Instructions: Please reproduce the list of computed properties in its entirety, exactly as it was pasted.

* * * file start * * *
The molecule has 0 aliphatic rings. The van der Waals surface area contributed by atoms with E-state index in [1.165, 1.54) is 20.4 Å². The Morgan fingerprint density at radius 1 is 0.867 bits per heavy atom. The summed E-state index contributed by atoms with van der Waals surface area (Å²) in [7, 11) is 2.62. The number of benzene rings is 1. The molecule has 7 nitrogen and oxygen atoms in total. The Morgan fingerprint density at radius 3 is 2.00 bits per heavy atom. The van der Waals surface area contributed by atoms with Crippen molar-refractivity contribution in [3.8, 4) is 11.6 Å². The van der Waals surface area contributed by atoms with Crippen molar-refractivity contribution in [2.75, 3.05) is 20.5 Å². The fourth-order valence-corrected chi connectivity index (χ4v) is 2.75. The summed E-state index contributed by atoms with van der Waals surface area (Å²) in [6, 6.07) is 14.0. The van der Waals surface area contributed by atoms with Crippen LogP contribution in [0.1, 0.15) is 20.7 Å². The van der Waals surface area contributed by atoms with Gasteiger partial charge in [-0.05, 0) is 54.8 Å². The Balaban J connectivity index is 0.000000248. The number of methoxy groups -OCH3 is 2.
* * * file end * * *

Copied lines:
The molecule has 0 aliphatic rings. The van der Waals surface area contributed by atoms with E-state index in [1.165, 1.54) is 20.4 Å². The Morgan fingerprint density at radius 1 is 0.867 bits per heavy atom. The summed E-state index contributed by atoms with van der Waals surface area (Å²) in [7, 11) is 2.62. The number of benzene rings is 1. The molecule has 7 nitrogen and oxygen atoms in total. The Morgan fingerprint density at radius 3 is 2.00 bits per heavy atom. The van der Waals surface area contributed by atoms with Crippen molar-refractivity contribution in [3.8, 4) is 11.6 Å². The van der Waals surface area contributed by atoms with Crippen molar-refractivity contribution in [2.75, 3.05) is 20.5 Å². The fourth-order valence-corrected chi connectivity index (χ4v) is 2.75. The summed E-state index contributed by atoms with van der Waals surface area (Å²) in [6, 6.07) is 14.0. The van der Waals surface area contributed by atoms with Crippen LogP contribution in [0.1, 0.15) is 20.7 Å². The van der Waals surface area contributed by atoms with Gasteiger partial charge in [-0.05, 0) is 54.8 Å². The Balaban J connectivity index is 0.000000248. The number of methoxy groups -OCH3 is 2.